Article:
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Red Wolf Fact Sheet
The red wolf is twice as big as a coyote and about half
the size of a gray wolf. Adult females average 52 pounds
and adult males average 61 pounds. Their name comes
from their reddish-brown hair coat. Red wolves have
tall, pointed ears and long legs with big feet. Adults
stand about 26 inches tall at the shoulder and are
about 4 1/2 feet long from the tip of their snout to
the end of their tail.
Historically, red wolves were found throughout the
southeastern United States. Their current mainland
range is eastern North Carolina at the Alligator River
National Wildlife refuge and eastern Tennessee in the
Great Smoky Mountains National Park. A few red wolves
have also been reintroduced to small islands off the
coasts of South Carolina, Florida, and Mississippi.
Red wolves were eliminated in the southeastern United
States by trapping, poisoning, shooting, and destruction
of critical habitat. By the mid-1960s the few remaining
red wolves were restricted to isolated areas along
the Gulf coast of Louisiana and Texas. These surviving
wolves were in terrible physical condition. The most
obvious problem was "sarcoptic mange" (a skin disease) caused
by a tiny external parasite. Some of the wolves had
rubbed and scratched away most of their hair trying
to relieve the itching caused by the parasite. An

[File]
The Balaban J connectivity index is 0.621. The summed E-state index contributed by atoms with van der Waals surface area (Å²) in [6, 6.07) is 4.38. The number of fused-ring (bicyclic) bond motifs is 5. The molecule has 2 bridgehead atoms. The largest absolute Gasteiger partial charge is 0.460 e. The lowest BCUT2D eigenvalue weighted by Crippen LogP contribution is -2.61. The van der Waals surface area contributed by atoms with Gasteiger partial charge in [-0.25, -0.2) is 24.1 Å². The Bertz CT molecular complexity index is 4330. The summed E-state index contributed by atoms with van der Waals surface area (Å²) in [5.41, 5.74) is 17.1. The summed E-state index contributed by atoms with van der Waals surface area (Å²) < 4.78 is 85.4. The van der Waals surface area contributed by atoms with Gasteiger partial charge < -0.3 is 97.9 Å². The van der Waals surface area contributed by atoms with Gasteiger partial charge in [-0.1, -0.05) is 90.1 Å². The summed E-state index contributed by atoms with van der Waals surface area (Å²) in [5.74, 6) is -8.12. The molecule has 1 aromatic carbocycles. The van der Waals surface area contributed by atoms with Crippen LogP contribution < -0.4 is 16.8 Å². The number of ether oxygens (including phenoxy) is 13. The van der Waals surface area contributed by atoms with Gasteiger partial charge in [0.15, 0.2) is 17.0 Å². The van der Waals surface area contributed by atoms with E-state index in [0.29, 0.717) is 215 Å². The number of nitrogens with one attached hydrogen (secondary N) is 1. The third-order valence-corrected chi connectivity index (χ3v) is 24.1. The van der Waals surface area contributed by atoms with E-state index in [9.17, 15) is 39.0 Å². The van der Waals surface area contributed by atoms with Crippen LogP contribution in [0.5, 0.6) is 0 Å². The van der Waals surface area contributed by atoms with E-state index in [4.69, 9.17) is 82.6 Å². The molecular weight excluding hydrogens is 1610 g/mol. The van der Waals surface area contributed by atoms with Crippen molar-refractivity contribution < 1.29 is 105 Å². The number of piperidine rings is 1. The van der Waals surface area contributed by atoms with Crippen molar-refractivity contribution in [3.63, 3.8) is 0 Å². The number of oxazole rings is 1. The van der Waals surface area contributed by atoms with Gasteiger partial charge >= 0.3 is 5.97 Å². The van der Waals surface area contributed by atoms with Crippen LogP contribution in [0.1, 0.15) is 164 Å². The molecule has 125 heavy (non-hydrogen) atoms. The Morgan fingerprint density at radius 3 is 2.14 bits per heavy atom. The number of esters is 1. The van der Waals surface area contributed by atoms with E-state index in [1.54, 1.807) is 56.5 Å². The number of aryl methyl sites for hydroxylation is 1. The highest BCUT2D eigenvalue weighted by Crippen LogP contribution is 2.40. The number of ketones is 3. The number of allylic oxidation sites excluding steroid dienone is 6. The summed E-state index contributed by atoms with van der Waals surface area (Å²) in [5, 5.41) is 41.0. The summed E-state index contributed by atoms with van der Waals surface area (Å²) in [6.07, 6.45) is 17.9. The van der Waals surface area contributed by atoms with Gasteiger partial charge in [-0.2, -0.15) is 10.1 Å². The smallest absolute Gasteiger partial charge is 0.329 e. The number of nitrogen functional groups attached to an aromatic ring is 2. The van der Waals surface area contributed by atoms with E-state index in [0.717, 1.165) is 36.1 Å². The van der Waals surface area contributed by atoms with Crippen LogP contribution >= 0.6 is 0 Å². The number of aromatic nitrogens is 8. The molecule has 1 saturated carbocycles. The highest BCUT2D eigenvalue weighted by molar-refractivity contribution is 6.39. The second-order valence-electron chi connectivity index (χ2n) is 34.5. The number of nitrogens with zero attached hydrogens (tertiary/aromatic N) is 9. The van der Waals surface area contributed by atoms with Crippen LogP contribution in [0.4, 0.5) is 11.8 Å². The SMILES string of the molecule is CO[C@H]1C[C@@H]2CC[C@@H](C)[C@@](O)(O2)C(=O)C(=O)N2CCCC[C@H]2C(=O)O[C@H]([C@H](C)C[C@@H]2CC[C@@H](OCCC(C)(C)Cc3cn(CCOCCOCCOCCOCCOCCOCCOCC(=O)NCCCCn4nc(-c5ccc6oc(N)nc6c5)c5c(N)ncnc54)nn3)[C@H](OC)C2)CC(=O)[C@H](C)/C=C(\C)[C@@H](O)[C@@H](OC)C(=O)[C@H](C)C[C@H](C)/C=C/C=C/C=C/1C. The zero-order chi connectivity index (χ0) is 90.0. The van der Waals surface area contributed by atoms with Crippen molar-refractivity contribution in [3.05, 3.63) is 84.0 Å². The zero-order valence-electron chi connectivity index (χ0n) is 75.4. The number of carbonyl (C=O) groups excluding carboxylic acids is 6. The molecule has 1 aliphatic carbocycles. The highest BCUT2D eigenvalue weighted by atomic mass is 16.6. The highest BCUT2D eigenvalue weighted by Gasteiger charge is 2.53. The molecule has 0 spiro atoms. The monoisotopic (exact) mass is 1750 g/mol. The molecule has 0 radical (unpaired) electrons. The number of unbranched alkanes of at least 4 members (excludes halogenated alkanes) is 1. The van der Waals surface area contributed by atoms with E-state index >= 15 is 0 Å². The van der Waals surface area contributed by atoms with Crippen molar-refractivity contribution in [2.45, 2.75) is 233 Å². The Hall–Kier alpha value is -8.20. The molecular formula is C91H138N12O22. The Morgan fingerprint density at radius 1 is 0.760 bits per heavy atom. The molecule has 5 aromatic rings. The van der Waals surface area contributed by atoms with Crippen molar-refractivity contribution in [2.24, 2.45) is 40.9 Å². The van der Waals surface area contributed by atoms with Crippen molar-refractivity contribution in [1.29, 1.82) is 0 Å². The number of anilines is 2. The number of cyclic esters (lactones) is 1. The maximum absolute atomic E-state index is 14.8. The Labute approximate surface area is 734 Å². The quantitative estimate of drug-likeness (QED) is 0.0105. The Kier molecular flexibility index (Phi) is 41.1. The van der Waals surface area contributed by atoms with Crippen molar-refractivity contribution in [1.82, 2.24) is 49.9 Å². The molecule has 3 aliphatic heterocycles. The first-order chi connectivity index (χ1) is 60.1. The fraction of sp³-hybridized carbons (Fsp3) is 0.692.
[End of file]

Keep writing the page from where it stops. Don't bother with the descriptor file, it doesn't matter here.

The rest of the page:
even more serious problem was "heartworm."
This internal parasite is carried by mosquitoes and
injected into the animal's bloodstream as the mosquito
is feeding. Adult worms live in the wolf's heart and
cause severe health problems that can lead to death.
Because of the red wolves' poor physical condition,
loss of habitat, and persecution by man, biologists
from the U.S. Fish and Wildlife Service came to the
conclusion that the only way to save the red wolf was
to take it out of the wild.
Animals thought to be pure red wolves were flown to
the captive breeding program, managed by the Point Defiance
Zoo in Tacoma, Washington. Of the 400 animals biologists
captured, only 17 were certified as pure red wolves.
The others were part coyote, part red wolf. Both wolves
and coyotes are members of the canine family (dogs
and foxes are also canines) and many had mated over
the years, creating a hybrid, or mixed-breed canine.
In only a few decades, a magnificent predator that
had roamed the southeastern United States for centuries
had been reduced to less than 20 animals.
The red wolf capture program ended in 1980. In the
autumn of that same year, genetically pure red wolves
were considered to be extinct in the wild.
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